By Mary Johanna Byrnes
SCHOLARSHIP WINNER - MARY JO BYRNES
In 2000 the Detroit Area Art Deco Society established an award to promote the education and scholarly research of 20th century Art Deco architecture. Since that time, we have awarded four $1,000 scholarships to graduate students in the Historic Preservation Program at Eastern Michigan University. This article is the winning scholarship paper by Mary Jo Byrnes. We plan to continue the scholarship award, and are looking forward to reading papers submitted by students for 2005.
Designed by the Detroit firm of Harley, Ellington and Day, the Horace H. Rackham Educational Memorial Building is one of three buildings that comprise Detroit's Cultural Center Historic District. The Detroit Public Library and the Detroit Institute of Arts complete the trio. Clustered at the intersection of Woodward Avenue and Farnsworth, the monumental buildings create a majestic public space that embodies the city's noblest vision of itself. But while the library and the art museum are grandly historicist, the Rackham Building represents a bold reinterpretation of classical architecture that breaks with tradition while borrowing heavily from the aesthetic of the late Art Deco period.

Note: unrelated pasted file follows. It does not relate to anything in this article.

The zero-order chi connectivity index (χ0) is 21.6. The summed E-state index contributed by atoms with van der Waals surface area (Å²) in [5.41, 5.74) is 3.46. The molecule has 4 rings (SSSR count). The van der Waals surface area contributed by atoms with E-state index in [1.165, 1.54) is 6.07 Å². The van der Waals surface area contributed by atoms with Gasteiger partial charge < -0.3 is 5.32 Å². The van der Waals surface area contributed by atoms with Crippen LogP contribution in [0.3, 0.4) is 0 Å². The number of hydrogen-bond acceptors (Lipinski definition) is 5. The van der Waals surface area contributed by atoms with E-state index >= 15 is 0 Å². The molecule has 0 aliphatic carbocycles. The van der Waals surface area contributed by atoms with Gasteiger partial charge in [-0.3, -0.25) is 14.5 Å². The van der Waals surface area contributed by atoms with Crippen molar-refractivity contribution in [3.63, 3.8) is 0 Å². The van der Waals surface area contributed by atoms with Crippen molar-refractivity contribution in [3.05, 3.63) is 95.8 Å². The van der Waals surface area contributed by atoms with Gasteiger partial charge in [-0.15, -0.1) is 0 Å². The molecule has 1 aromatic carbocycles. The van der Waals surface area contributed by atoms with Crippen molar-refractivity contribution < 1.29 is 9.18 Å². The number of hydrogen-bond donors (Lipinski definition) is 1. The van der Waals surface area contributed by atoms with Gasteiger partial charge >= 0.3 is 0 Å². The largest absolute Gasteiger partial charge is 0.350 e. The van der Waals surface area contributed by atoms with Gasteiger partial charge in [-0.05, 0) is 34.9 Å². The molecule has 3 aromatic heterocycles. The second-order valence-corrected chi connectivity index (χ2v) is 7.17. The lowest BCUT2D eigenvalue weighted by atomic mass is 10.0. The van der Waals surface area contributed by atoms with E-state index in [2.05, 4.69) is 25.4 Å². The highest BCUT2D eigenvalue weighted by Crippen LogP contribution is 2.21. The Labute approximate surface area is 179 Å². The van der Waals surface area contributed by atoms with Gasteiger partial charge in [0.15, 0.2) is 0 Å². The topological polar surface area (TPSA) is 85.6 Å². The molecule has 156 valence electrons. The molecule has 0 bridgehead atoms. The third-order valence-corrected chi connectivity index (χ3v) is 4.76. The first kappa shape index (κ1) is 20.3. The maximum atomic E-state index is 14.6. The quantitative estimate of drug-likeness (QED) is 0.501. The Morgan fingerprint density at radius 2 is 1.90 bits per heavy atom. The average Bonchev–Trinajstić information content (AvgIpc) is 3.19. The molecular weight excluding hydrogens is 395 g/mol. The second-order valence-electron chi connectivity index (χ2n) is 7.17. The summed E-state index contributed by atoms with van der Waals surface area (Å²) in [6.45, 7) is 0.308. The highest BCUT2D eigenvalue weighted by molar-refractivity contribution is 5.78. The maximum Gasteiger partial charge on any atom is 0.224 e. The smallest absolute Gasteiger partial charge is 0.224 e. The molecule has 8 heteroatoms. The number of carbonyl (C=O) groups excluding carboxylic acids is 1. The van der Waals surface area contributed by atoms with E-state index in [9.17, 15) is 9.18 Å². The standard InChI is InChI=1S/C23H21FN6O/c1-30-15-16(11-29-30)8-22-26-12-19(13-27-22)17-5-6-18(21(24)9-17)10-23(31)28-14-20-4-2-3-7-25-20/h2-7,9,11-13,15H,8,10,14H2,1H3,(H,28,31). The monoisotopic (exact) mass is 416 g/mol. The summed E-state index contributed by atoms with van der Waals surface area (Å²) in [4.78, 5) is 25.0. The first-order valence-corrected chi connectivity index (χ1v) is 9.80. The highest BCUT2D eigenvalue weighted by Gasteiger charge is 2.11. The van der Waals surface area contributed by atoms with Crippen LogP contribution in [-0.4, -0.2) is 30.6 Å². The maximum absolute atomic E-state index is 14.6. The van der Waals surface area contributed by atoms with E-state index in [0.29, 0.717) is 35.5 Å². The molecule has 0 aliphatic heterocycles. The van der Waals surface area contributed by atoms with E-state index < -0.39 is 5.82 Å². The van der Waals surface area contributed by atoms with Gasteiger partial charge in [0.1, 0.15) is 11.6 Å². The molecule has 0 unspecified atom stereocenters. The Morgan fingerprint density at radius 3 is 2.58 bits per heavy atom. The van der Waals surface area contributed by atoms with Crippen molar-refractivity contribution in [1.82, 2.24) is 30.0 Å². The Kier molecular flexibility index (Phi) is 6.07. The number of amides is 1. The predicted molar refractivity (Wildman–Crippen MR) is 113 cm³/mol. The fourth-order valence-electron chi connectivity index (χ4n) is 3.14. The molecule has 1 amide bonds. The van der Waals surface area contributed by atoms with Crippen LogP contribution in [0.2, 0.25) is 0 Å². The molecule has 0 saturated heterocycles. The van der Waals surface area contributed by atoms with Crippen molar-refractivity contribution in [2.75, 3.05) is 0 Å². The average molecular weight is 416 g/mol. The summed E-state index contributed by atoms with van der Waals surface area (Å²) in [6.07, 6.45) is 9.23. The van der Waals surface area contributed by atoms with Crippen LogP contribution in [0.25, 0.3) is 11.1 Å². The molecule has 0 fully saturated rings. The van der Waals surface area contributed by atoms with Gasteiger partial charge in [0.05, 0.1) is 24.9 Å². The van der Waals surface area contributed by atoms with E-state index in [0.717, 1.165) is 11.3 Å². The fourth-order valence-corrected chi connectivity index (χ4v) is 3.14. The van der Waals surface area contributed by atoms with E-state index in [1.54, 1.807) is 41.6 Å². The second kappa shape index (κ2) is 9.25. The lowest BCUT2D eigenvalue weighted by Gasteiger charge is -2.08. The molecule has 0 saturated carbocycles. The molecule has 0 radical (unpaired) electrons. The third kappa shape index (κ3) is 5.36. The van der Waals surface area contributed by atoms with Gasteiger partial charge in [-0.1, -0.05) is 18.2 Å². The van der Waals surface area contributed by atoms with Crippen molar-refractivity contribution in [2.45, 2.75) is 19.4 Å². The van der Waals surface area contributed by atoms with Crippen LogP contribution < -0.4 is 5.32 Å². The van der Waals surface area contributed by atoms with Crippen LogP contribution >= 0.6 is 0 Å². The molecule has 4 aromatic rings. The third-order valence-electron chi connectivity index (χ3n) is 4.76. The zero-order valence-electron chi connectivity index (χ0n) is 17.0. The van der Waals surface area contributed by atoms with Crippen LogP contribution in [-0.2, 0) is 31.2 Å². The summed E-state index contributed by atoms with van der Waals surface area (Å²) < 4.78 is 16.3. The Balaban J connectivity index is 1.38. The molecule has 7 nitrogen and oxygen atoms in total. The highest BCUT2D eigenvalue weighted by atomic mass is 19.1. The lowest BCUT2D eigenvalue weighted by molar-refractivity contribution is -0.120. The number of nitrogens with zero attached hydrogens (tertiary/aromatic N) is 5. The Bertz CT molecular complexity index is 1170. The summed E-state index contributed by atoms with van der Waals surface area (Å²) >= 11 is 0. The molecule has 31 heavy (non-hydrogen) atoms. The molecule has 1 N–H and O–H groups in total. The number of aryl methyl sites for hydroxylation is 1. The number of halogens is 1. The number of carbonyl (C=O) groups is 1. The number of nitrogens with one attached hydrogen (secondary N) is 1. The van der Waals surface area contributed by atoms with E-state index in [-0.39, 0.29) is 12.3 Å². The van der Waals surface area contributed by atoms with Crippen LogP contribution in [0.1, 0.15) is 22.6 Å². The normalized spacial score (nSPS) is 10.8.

On December 20, 1940, dignitaries from all over Michigan gathered to lay the building cornerstone. The ceremony represented the culmination of many years of planning and the impressive result of a unique collaboration between the University of Michigan, the Engineering Society of Detroit, and the Horace H. and Mary A. Rackham Fund. A memorial to the late Detroit attorney and philanthropist Hor ace H. Rackham, the new building would house the Detroit office and Extension Service classes of the University and the facilities of the Engineering Society.
Horace Rackham built his fortune on a small investment he made with borrowed money in the fledgling Ford Motor Company. The story of Rackham's association with Henry Ford beginswith a fortuitous meeting between the two men. Ford had been hustled out of the offices of an established Detroit law firm that was too busy to help him draw up papers for the new automobile company he was forming. He was directed down the hall to the office of Horace H. Rackham, a young and eager attorney. The two men became friends and in 1903, with a loan of $5,000, Rackham bought a stake in the Ford Motor Company. Years later, when the Ford family bought out the other investors, Rackham's investments brought him millions of dollars in return. Rackham quietly supported many charities throughout his lifetime. Upon his death in 1933, his will revealed the creation of a charitable foundation "for the benefit of mankind."